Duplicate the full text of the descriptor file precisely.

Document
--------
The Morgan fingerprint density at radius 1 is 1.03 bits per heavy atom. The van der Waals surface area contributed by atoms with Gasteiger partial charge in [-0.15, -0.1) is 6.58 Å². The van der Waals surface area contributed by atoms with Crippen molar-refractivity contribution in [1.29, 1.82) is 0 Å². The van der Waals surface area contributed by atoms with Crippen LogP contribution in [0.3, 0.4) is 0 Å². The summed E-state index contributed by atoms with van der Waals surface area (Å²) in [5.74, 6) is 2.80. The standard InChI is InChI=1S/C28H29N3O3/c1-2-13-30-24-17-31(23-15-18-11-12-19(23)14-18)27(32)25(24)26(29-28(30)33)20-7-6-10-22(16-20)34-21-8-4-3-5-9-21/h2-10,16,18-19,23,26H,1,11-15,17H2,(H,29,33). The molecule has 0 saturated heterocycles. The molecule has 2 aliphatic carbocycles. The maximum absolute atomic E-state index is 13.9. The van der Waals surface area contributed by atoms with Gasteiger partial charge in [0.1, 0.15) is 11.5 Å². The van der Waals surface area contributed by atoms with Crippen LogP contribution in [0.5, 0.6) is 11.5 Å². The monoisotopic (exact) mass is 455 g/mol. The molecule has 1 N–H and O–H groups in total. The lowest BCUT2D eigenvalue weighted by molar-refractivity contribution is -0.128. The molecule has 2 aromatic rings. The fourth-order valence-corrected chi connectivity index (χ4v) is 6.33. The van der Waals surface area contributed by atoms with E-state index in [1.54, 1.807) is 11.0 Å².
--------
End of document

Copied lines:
The Morgan fingerprint density at radius 1 is 1.03 bits per heavy atom. The van der Waals surface area contributed by atoms with Gasteiger partial charge in [-0.15, -0.1) is 6.58 Å². The van der Waals surface area contributed by atoms with Crippen molar-refractivity contribution in [1.29, 1.82) is 0 Å². The van der Waals surface area contributed by atoms with Crippen LogP contribution in [0.3, 0.4) is 0 Å². The summed E-state index contributed by atoms with van der Waals surface area (Å²) in [5.74, 6) is 2.80. The standard InChI is InChI=1S/C28H29N3O3/c1-2-13-30-24-17-31(23-15-18-11-12-19(23)14-18)27(32)25(24)26(29-28(30)33)20-7-6-10-22(16-20)34-21-8-4-3-5-9-21/h2-10,16,18-19,23,26H,1,11-15,17H2,(H,29,33). The molecule has 0 saturated heterocycles. The molecule has 2 aliphatic carbocycles. The maximum absolute atomic E-state index is 13.9. The van der Waals surface area contributed by atoms with Gasteiger partial charge in [0.1, 0.15) is 11.5 Å². The van der Waals surface area contributed by atoms with Crippen LogP contribution in [0.5, 0.6) is 11.5 Å². The monoisotopic (exact) mass is 455 g/mol. The molecule has 1 N–H and O–H groups in total. The lowest BCUT2D eigenvalue weighted by molar-refractivity contribution is -0.128. The molecule has 2 aromatic rings. The fourth-order valence-corrected chi connectivity index (χ4v) is 6.33. The van der Waals surface area contributed by atoms with E-state index in [1.54, 1.807) is 11.0 Å².